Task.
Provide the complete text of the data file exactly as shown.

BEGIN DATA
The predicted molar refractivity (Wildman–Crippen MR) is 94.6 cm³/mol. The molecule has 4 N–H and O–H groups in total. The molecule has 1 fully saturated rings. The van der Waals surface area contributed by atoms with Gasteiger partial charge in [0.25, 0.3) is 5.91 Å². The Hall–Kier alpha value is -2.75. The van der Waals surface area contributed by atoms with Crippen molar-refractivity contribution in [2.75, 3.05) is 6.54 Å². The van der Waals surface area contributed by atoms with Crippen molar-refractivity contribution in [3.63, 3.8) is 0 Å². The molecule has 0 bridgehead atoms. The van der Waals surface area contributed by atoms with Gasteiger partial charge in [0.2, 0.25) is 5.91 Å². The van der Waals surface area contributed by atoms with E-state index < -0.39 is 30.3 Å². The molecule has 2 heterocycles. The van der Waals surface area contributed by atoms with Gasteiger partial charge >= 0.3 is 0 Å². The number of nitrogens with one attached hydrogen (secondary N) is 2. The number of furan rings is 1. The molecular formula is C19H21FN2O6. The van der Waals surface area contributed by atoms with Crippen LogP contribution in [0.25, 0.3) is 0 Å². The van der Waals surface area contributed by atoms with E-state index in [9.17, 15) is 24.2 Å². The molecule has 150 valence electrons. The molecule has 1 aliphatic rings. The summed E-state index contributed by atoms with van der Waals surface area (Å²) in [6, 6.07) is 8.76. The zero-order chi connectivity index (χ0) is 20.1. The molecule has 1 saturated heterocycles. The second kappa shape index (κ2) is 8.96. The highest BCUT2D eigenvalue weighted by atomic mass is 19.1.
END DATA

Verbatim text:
The predicted molar refractivity (Wildman–Crippen MR) is 94.6 cm³/mol. The molecule has 4 N–H and O–H groups in total. The molecule has 1 fully saturated rings. The van der Waals surface area contributed by atoms with Gasteiger partial charge in [0.25, 0.3) is 5.91 Å². The Hall–Kier alpha value is -2.75. The van der Waals surface area contributed by atoms with Crippen molar-refractivity contribution in [2.75, 3.05) is 6.54 Å². The van der Waals surface area contributed by atoms with Crippen molar-refractivity contribution in [3.63, 3.8) is 0 Å². The molecule has 0 bridgehead atoms. The van der Waals surface area contributed by atoms with Gasteiger partial charge in [0.2, 0.25) is 5.91 Å². The van der Waals surface area contributed by atoms with E-state index < -0.39 is 30.3 Å². The molecule has 2 heterocycles. The van der Waals surface area contributed by atoms with Gasteiger partial charge >= 0.3 is 0 Å². The number of nitrogens with one attached hydrogen (secondary N) is 2. The number of furan rings is 1. The molecular formula is C19H21FN2O6. The van der Waals surface area contributed by atoms with Crippen LogP contribution in [0.25, 0.3) is 0 Å². The van der Waals surface area contributed by atoms with E-state index in [9.17, 15) is 24.2 Å². The molecule has 150 valence electrons. The molecule has 1 aliphatic rings. The summed E-state index contributed by atoms with van der Waals surface area (Å²) in [6, 6.07) is 8.76. The zero-order chi connectivity index (χ0) is 20.1. The molecule has 1 saturated heterocycles. The second kappa shape index (κ2) is 8.96. The highest BCUT2D eigenvalue weighted by atomic mass is 19.1.